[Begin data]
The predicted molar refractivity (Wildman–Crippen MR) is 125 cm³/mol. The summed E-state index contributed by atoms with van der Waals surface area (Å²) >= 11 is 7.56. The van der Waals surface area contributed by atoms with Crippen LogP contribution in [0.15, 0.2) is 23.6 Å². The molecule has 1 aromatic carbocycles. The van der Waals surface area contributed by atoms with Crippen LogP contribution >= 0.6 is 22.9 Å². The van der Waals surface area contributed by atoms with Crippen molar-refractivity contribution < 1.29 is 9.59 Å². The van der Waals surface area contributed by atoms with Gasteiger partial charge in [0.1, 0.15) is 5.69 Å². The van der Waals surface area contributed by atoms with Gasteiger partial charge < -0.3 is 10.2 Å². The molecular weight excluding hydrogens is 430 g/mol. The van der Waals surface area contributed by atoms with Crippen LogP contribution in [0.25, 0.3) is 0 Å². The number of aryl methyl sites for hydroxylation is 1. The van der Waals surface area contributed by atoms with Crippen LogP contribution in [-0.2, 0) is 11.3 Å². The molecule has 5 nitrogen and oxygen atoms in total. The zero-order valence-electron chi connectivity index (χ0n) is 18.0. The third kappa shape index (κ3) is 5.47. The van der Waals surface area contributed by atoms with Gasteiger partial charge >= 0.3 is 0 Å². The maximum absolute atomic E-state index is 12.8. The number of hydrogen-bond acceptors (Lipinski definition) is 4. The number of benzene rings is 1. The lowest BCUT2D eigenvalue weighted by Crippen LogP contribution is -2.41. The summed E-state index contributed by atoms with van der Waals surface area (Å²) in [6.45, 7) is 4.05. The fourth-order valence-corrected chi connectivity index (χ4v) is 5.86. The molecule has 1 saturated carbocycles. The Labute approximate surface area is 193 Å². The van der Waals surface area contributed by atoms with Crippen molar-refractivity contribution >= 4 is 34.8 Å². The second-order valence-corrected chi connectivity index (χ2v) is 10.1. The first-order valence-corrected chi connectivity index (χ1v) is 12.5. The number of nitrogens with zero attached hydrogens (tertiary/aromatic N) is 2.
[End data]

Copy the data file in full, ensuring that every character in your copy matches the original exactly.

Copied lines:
The predicted molar refractivity (Wildman–Crippen MR) is 125 cm³/mol. The summed E-state index contributed by atoms with van der Waals surface area (Å²) >= 11 is 7.56. The van der Waals surface area contributed by atoms with Crippen LogP contribution in [0.15, 0.2) is 23.6 Å². The molecule has 1 aromatic carbocycles. The van der Waals surface area contributed by atoms with Crippen LogP contribution >= 0.6 is 22.9 Å². The van der Waals surface area contributed by atoms with Crippen molar-refractivity contribution < 1.29 is 9.59 Å². The van der Waals surface area contributed by atoms with Gasteiger partial charge in [0.1, 0.15) is 5.69 Å². The van der Waals surface area contributed by atoms with Gasteiger partial charge < -0.3 is 10.2 Å². The molecular weight excluding hydrogens is 430 g/mol. The van der Waals surface area contributed by atoms with Crippen LogP contribution in [0.25, 0.3) is 0 Å². The number of aryl methyl sites for hydroxylation is 1. The van der Waals surface area contributed by atoms with Crippen LogP contribution in [-0.2, 0) is 11.3 Å². The molecule has 5 nitrogen and oxygen atoms in total. The zero-order valence-electron chi connectivity index (χ0n) is 18.0. The third kappa shape index (κ3) is 5.47. The van der Waals surface area contributed by atoms with Gasteiger partial charge >= 0.3 is 0 Å². The maximum absolute atomic E-state index is 12.8. The number of hydrogen-bond acceptors (Lipinski definition) is 4. The number of benzene rings is 1. The lowest BCUT2D eigenvalue weighted by Crippen LogP contribution is -2.41. The summed E-state index contributed by atoms with van der Waals surface area (Å²) in [6.45, 7) is 4.05. The fourth-order valence-corrected chi connectivity index (χ4v) is 5.86. The molecule has 1 saturated carbocycles. The Labute approximate surface area is 193 Å². The van der Waals surface area contributed by atoms with Crippen molar-refractivity contribution >= 4 is 34.8 Å². The second-order valence-corrected chi connectivity index (χ2v) is 10.1. The first-order valence-corrected chi connectivity index (χ1v) is 12.5. The number of nitrogens with zero attached hydrogens (tertiary/aromatic N) is 2.